3
votes
3answers
5k views

Is it considered proper English to say “You best be…” or “You'd best…”?

Often, I hear people say something like this: You best be going. Or: You'd best sweep the floor before you leave. Essentially, you'd best/you best be just means you should. Is it ...
10
votes
1answer
5k views

Is “of” instead of “have” correct?

I have noticed a lot of people use of instead of have, for example: "that must of been really annoying". Is this correct?
1
vote
6answers
5k views

Is “am going” a verb phrase?

What part of a sentence is the phrase "am going", as in "I am going to pray"?
8
votes
2answers
4k views

In reply to “Do they have…”, which is correct — “yes, they do” or “yes, they have”?

My daughter is in an 5th grade English class in Germany with a teacher who teaches British English. The teacher asked what is the correct response to Do they have some? My daughter, who has ...
10
votes
3answers
7k views

“She is gone” versus “she has gone”

When should I say "She is gone", and when should I say "She has gone" (and why)? I think that when I mean "She went away and she's still there", it should be "She has gone". Are there exceptions ...
2
votes
3answers
5k views

“I am gonna have to” vs. “I have to”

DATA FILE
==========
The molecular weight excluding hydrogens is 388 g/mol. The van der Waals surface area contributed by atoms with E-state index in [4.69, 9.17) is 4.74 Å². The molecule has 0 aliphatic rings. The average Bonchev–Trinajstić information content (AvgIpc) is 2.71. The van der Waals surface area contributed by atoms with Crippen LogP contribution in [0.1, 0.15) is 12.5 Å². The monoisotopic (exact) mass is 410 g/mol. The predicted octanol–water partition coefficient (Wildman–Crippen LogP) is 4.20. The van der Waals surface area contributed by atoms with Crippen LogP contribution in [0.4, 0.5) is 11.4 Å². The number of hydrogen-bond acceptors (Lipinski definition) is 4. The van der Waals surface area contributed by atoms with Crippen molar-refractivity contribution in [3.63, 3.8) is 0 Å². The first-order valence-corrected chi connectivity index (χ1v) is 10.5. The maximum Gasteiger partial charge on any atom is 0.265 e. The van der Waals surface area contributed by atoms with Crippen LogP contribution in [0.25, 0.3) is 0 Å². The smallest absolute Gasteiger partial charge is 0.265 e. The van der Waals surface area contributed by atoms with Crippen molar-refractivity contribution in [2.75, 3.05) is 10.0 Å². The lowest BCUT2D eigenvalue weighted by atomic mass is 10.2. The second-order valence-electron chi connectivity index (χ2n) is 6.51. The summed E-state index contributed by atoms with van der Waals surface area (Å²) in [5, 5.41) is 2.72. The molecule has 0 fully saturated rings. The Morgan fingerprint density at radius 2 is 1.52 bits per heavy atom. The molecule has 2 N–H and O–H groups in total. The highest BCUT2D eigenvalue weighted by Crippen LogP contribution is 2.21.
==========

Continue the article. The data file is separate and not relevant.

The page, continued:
What is the difference between "I am gonna have to" and "I have to"? When would you use the first one? update: I am specifically asking about situations like the one described here.
1
vote
2answers
2k views

Wh-questions: auxiliary verbs or not?

What's the difference between these two questions: Why they chose football? and Why did they choose football?
0
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3answers
354 views

“These will be, should be” [closed]

Is the following sentence correct? "... the goods will arrive later. These will be, should be packed, will be stored in our third shed" I don't know if it does make sense to you guys, but since ...
7
votes
2answers
488 views

“I need it to lift 2 tons this time.” “I don't know if it *could* do.” Why do some people use “do” like this?

Sometimes, instead of saying "could/can" or "would/will" (the two most common I've heard), some people say "could/can do" or "would/will do". Instead of: I don't know if it can. I sometimes ...
5
votes
1answer
218 views

Does “will” and other auxiliary verbs spread on all the sentence?

Consider the following example — I want to write down several sequential actions in future. Should I write: I will go home, will have dinner, will play tennis, etc. or: I will go home, have ...
0
votes
3answers
662 views

Seconds has/have passed